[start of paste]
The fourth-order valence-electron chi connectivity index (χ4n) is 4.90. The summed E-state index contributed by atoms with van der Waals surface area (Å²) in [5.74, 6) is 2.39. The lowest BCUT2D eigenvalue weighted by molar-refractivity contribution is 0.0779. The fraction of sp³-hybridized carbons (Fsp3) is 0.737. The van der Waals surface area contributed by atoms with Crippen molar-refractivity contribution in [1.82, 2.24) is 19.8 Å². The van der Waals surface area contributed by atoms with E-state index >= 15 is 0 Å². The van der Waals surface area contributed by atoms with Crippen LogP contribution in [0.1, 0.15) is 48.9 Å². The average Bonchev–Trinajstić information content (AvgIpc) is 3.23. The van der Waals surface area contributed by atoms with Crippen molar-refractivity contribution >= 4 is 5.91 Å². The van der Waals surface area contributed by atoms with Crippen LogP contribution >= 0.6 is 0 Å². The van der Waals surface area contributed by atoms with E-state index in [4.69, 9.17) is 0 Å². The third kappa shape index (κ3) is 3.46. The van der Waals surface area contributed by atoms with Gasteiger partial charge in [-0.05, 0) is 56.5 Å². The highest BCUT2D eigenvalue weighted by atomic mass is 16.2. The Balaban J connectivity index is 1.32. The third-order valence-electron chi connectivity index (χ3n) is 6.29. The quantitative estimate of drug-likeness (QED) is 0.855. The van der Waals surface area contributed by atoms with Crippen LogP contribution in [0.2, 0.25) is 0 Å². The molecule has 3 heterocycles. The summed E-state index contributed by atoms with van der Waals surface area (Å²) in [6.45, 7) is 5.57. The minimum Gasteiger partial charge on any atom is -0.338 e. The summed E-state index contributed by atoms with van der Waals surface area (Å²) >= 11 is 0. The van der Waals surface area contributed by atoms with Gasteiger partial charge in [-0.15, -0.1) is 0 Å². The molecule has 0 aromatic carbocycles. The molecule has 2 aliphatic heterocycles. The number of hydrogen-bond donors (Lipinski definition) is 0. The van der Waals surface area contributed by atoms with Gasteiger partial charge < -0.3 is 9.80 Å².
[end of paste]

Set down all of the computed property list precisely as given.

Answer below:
The fourth-order valence-electron chi connectivity index (χ4n) is 4.90. The summed E-state index contributed by atoms with van der Waals surface area (Å²) in [5.74, 6) is 2.39. The lowest BCUT2D eigenvalue weighted by molar-refractivity contribution is 0.0779. The fraction of sp³-hybridized carbons (Fsp3) is 0.737. The van der Waals surface area contributed by atoms with Crippen molar-refractivity contribution in [1.82, 2.24) is 19.8 Å². The van der Waals surface area contributed by atoms with E-state index >= 15 is 0 Å². The van der Waals surface area contributed by atoms with Crippen LogP contribution in [0.1, 0.15) is 48.9 Å². The average Bonchev–Trinajstić information content (AvgIpc) is 3.23. The van der Waals surface area contributed by atoms with Crippen molar-refractivity contribution >= 4 is 5.91 Å². The van der Waals surface area contributed by atoms with Crippen LogP contribution >= 0.6 is 0 Å². The van der Waals surface area contributed by atoms with E-state index in [4.69, 9.17) is 0 Å². The third kappa shape index (κ3) is 3.46. The van der Waals surface area contributed by atoms with Gasteiger partial charge in [-0.05, 0) is 56.5 Å². The highest BCUT2D eigenvalue weighted by atomic mass is 16.2. The Balaban J connectivity index is 1.32. The third-order valence-electron chi connectivity index (χ3n) is 6.29. The quantitative estimate of drug-likeness (QED) is 0.855. The van der Waals surface area contributed by atoms with Crippen LogP contribution in [0.2, 0.25) is 0 Å². The molecule has 3 heterocycles. The summed E-state index contributed by atoms with van der Waals surface area (Å²) in [6.45, 7) is 5.57. The minimum Gasteiger partial charge on any atom is -0.338 e. The summed E-state index contributed by atoms with van der Waals surface area (Å²) >= 11 is 0. The van der Waals surface area contributed by atoms with Gasteiger partial charge in [-0.15, -0.1) is 0 Å². The molecule has 0 aromatic carbocycles. The molecule has 2 aliphatic heterocycles. The number of hydrogen-bond donors (Lipinski definition) is 0. The van der Waals surface area contributed by atoms with Gasteiger partial charge < -0.3 is 9.80 Å².